Antonio Lucio Vivaldi: An Italian Baroque Composer

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In early 18th century Venice there lived a red-haired priest named Antonio Lucio Vivaldi. Traveling with an entourage that nearly always included his elderly father, he oversaw the performance of operas and instrumental pieces that have come to define classical music as we now know it. Vivaldi was born on March 4th, 1678 and died on July 28th, 1741. He was many things, an Italian Baroque composer, virtuoso violinist, teacher and cleric. He was an Italian priest and composer during the baroque period, known best for his impressive violin concerti. Born in Venice, he is recognized as one of the greatest Baroque composers, and his influence during his lifetime was widespread across Europe.

Historical Background
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Vivaldi had five siblings: Margarita, Cecilia, Bonaventura, Zanetta, and Francesco. Vivaldi had many health problems, his common issue was strettezza di petto (tightness of the chest), which researchers think was either asthma, angina, or an unspecified neurological condition. Because of this ongoing issue, it was a huge barrier and stopped him from playing wind instruments, but it did motivate him to continue to learn and be great at the violin.
Vivaldi’s father taught him how to play the violin when he was a child. Giovanni Vivaldi loved music, and learned to play the violin well enough to join the orchestra of St. Mark’s Basilica, a position he held for the rest of his life. Since Vivaldi became an accomplished violinist, researchers assume that he had excellent fine motor coordination skills and had reasonably high stamina as long as he didn’t need to stand or speak (relating to his chest/breathing problems). While Vivaldi is most famous as a composer, he was regarded as an exceptional technical violinist as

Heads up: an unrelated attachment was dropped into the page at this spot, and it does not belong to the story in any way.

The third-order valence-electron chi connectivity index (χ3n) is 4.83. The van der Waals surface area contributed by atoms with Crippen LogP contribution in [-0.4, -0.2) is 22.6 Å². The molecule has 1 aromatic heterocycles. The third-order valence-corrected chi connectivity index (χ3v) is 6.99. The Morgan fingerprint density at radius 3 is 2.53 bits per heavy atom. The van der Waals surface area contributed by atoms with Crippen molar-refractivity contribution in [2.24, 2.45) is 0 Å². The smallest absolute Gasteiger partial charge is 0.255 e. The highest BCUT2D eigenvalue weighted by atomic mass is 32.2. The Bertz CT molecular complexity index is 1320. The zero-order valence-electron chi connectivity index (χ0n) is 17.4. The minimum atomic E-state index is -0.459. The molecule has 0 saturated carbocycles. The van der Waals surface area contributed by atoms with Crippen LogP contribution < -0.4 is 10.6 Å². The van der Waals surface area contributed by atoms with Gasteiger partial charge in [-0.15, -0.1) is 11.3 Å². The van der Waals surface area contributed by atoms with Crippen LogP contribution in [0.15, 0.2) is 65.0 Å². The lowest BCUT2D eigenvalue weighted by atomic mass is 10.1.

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This was a common practice in poorer families; the priesthood assured him a livelihood. He was ordained a priest in 1703 at 25 years old, and was soon nicknamed il Prete Rosso, “The Red Priest”. (Rosso is Italian for “red”, and it referred to the color of his hair, which was a huge family trait.) As a priest, Vivaldi was given a special exemption not to perform Mass because, even as a young man, he sometimes couldn’t physically make it through the Eucharist. As he explained in a letter to his patron: “After being ordained a priest I celebrated Mass for a year or somewhat longer, after which I stopped because my ailment forced me to leave the altar three times without finishing Mass. I therefore spend most of my life at home, which I can only leave in a gondola or coach, because my chest ailment or constriction of the chest does not permit me to walk …No nobleman calls me to his house, not even our prince, because they all know of my condition. I usually go outside immediately after lunch, though never on foot … My travels were always very expensive because I always took along four or five persons to assist me.”

Musical Works Vivaldi himself has been criticized because many of 400+ concertos were predictable in style, but some of these concertos clearly demonstrated his willingness to indulge in experimentation and innovation. His “Four Seasons” is contains storms, bird calls, and other evocative
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